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     “I know this one too,” snickered Mors. “Who's laughing now, you cold slab of lard?” The skeleton's ribs rattled as he skittered over to the next row holding his lantern out so he wouldn't miss anyone. “And you—you big ape! Won't be able to drub poor pitiful Mors from under there, will you—Hee-e-e!”
     Of course, no one buried on Grandview Hill answered the bone man. Residents here were not prone to conversation; they were just prone. As the raggedy little bundle of bones darted from one grave to the next bantering with past acquaintances, he scanned the headstones for just the right one.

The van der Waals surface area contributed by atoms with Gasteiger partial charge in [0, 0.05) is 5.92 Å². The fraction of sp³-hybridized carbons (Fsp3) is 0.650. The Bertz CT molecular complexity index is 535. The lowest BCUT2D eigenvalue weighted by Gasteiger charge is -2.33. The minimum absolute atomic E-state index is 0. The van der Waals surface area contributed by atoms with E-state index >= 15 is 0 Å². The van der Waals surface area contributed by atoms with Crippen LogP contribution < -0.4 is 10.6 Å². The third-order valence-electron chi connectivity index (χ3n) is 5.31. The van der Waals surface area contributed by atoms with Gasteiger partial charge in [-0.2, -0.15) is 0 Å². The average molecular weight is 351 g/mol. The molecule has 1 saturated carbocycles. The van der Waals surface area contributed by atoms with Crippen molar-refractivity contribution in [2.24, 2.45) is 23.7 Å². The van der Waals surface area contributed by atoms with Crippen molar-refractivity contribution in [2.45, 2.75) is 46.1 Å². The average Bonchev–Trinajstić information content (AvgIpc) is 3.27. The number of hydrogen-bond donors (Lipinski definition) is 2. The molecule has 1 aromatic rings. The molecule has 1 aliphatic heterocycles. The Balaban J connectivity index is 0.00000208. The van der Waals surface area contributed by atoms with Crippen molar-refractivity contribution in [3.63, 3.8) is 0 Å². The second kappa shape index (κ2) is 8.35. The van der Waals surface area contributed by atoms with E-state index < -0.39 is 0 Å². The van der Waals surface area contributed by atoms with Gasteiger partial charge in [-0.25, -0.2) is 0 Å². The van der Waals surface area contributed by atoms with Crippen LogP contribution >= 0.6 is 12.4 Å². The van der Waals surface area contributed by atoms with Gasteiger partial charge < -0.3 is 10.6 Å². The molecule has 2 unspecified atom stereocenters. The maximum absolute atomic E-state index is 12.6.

Plodding along behind Mors was his shadow, Wurm, a cadaverous, hollow-eyed hulk who, despite his wan and ruddy complexion, and stench of death, was still breathing. He bore a lopsided smile, along with a bulging burlap sack . . . and a shovel. 
     The pale moon peeked down on them from its midnight covers as the pair wended their way through the cemetery's chiseled forest. “What's that?” Mors abruptly stopped in his tracks, almost causing Wurm to stumble over him. “Did you say something?” The big ghoul smiled lamely and shook his head. “Shhh!” Hushed Mors, as if to quiet the dead. “Listen!”
     Wurm dropped the sack and shovel, and clasped both massive hands tightly over his ears. The only sound was his knees knocking . . . and a faint mewing coming from one of the plots.